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I unlimited the frames per second in my game by doing.

graphics.SynchronizeWithVerticalRetrace = false;
IsFixedTimeStep = false;

But now my sprite/player moves WAY faster then it did before. I don't know why it does this, and I am not sure how to fix it.

if (keyboard.IsKeyDown(Keys.W) || keyboard.IsKeyDown(Keys.Up))
{
    position.Y -= spd;
}
if (keyboard.IsKeyDown(Keys.A) || keyboard.IsKeyDown(Keys.Left))
{
    position.X -= spd;
}
if (keyboard.IsKeyDown(Keys.S) || keyboard.IsKeyDown(Keys.Down))
{
    position.Y += spd;
}
if (keyboard.IsKeyDown(Keys.D) || keyboard.IsKeyDown(Keys.Right))
{
    position.X += spd;
}

That is currently how I am getting the sprite to move. spd = 4 at the moment. It worked perfectly fine, but now it seems as if it is moving like 2000 times faster. Just taping one of the keys takes him off screen.

Any and all help will be appreciated.

share|improve this question
3  
a compelling reason to write framerate independent code – bkconrad Apr 18 '12 at 0:11
    
@bkconrad: It is apparent the OP has never tried, maybe never heard of the concept. – Kendall Frey Apr 18 '12 at 0:27
    
-1 Please, try to complete and understand some basic tutorials before asking things like this. Also, a simple search would have provided the answer and other extra information. – Elideb Apr 19 '12 at 2:43
up vote 4 down vote accepted

The game loop in XNA is based around update and draw. Fixed time step also refers to update, so by setting that to false, you are telling update to be called as often as possible. As your code is in the update function, its being called more than the default, fixed 60 times per second.

rather than just using spd, change it to

spd * (gameTime.ElapsedGameTime.Milliseconds / 16);

That will change it so that the spd is scaled by the elapsed time. The 16 is the number of milliseconds an update takes at 60 fps (approx) which is what your spd value is currently working at.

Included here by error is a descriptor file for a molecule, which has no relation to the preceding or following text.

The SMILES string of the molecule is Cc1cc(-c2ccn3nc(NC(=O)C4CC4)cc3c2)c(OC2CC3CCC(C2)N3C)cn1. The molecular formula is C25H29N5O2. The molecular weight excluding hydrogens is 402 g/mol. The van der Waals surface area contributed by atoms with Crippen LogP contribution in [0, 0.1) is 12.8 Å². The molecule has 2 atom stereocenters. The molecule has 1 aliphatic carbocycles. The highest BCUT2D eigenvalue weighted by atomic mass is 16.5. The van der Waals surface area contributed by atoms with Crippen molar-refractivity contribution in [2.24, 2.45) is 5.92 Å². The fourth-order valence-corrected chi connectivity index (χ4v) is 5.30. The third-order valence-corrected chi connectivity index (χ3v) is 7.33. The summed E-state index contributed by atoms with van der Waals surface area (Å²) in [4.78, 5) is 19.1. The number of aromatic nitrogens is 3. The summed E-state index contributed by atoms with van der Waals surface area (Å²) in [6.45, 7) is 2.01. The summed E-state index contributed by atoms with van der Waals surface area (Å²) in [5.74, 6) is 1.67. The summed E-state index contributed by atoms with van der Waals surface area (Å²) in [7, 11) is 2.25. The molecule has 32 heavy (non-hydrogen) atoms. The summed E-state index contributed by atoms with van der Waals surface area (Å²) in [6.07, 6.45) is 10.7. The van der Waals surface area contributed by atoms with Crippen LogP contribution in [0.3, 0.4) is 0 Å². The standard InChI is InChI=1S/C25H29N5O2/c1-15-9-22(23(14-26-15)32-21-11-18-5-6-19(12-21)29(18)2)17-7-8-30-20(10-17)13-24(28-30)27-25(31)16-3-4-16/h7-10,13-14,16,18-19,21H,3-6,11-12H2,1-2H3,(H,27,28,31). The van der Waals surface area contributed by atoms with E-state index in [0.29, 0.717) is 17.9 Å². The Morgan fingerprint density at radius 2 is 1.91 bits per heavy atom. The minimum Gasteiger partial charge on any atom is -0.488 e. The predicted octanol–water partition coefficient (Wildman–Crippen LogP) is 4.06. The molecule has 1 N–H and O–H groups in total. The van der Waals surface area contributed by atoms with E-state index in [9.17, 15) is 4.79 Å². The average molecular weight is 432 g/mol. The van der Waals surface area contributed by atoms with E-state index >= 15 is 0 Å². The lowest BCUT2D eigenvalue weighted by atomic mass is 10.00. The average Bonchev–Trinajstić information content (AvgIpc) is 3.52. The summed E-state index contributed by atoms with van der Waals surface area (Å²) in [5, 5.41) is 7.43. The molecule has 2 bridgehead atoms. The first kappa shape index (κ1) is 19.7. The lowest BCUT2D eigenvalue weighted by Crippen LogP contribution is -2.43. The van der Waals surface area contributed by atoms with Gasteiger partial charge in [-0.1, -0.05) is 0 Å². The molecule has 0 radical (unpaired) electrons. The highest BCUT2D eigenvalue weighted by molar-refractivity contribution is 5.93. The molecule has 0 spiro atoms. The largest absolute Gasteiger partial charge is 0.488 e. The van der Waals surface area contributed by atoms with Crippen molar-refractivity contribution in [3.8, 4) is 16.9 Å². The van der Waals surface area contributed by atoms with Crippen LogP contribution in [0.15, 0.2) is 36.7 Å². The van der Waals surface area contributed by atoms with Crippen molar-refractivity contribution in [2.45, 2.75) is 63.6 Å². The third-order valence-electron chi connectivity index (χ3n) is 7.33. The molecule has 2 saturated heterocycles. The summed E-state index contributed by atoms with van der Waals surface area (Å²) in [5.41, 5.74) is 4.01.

EDIT: For not part of Game.cs:

Have an update on the class you are interested in moving (Im going to call it Ship, but it could be anything you want)

class Ship
{
  public void Update(GameTime gameTime)
  {
    ...
    position.Y += spd * (gameTime.ElapsedGameTime.Milliseconds / 16);
    ...
  }
  ..
}

Then in the Game.cs file:

public override Update(GameTime gameTime)
{
  myShip.Update(gameTime);
  ...
}

myShip being the variable for the class of the sprite you want to move. Note update is no longer overriding a base method, so the call to base.Update is also gone

share|improve this answer
    
I get the error. Operator '/' cannot be applied to operands of type 'int' and 'System.TimeSpan – Ian Lundberg Apr 18 '12 at 0:20
    
Thats what I get for writing before I think! Sorry, it should be: spd * (gameTime.ElapsedGameTime.Milliseconds / 16); – Venatu Apr 18 '12 at 0:23
1  
ven, please edit instead :) – sarnold Apr 18 '12 at 0:23
1  
Id also add that @KendallFrey solution is more elegant. You should define it in terms of seconds, not frames, but mine should work for the speed value you currently have. I would agree that it should be the distance per second if you write code like this from scratch – Venatu Apr 18 '12 at 0:28
    
@Venatu now I am getting the error. "Object reference not set to an instance of an object." But that only happens after I run it then press the key. – Ian Lundberg Apr 18 '12 at 0:29

When you turn off a fixed timestep, you need to take the time delta into the calculation to have any control over movement. For example:

if (keyboard.IsKeyDown(Keys.W) || keyboard.IsKeyDown(Keys.Up))
{
    position.Y -= spd * gameTime.ElapsedGameTime.TotalSeconds;
}
...

In this case, you would set spd to the distance per second, not per frame.

share|improve this answer
    
What's the risk of integer wrap-around when multiplying spd by TotalSeconds? – sarnold Apr 18 '12 at 0:24
    
@sarnold: None. You get a double. – Kendall Frey Apr 18 '12 at 0:25
    
Excellent! Thanks. – sarnold Apr 18 '12 at 0:26
    
@KendallFrey I get the error 'Object reference not set to an instance of an object.' After I run it then press the Key. – Ian Lundberg Apr 18 '12 at 0:31
    
@Ian: Use a debugger. Find out what is null. Then post it here. – Kendall Frey Apr 18 '12 at 0:33

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